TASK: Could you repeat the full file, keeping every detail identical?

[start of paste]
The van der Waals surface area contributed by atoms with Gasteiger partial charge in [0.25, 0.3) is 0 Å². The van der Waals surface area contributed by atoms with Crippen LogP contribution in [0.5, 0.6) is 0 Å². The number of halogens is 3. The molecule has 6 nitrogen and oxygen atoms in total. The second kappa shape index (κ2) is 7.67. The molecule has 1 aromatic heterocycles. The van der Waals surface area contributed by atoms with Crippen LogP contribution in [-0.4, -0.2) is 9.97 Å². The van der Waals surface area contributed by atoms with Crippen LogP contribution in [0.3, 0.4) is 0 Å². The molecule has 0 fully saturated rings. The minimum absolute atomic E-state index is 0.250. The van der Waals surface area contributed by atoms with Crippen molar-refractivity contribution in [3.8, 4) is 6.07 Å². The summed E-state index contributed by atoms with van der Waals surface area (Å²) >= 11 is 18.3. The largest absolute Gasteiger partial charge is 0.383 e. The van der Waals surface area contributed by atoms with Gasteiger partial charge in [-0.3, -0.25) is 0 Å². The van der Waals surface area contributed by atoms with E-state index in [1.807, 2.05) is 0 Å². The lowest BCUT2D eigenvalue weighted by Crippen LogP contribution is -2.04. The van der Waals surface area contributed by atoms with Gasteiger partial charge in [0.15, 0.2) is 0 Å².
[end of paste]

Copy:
The van der Waals surface area contributed by atoms with Gasteiger partial charge in [0.25, 0.3) is 0 Å². The van der Waals surface area contributed by atoms with Crippen LogP contribution in [0.5, 0.6) is 0 Å². The number of halogens is 3. The molecule has 6 nitrogen and oxygen atoms in total. The second kappa shape index (κ2) is 7.67. The molecule has 1 aromatic heterocycles. The van der Waals surface area contributed by atoms with Crippen LogP contribution in [-0.4, -0.2) is 9.97 Å². The van der Waals surface area contributed by atoms with Crippen LogP contribution in [0.3, 0.4) is 0 Å². The molecule has 0 fully saturated rings. The minimum absolute atomic E-state index is 0.250. The van der Waals surface area contributed by atoms with Crippen molar-refractivity contribution in [3.8, 4) is 6.07 Å². The summed E-state index contributed by atoms with van der Waals surface area (Å²) >= 11 is 18.3. The largest absolute Gasteiger partial charge is 0.383 e. The van der Waals surface area contributed by atoms with Gasteiger partial charge in [-0.3, -0.25) is 0 Å². The van der Waals surface area contributed by atoms with E-state index in [1.807, 2.05) is 0 Å². The lowest BCUT2D eigenvalue weighted by Crippen LogP contribution is -2.04. The van der Waals surface area contributed by atoms with Gasteiger partial charge in [0.15, 0.2) is 0 Å².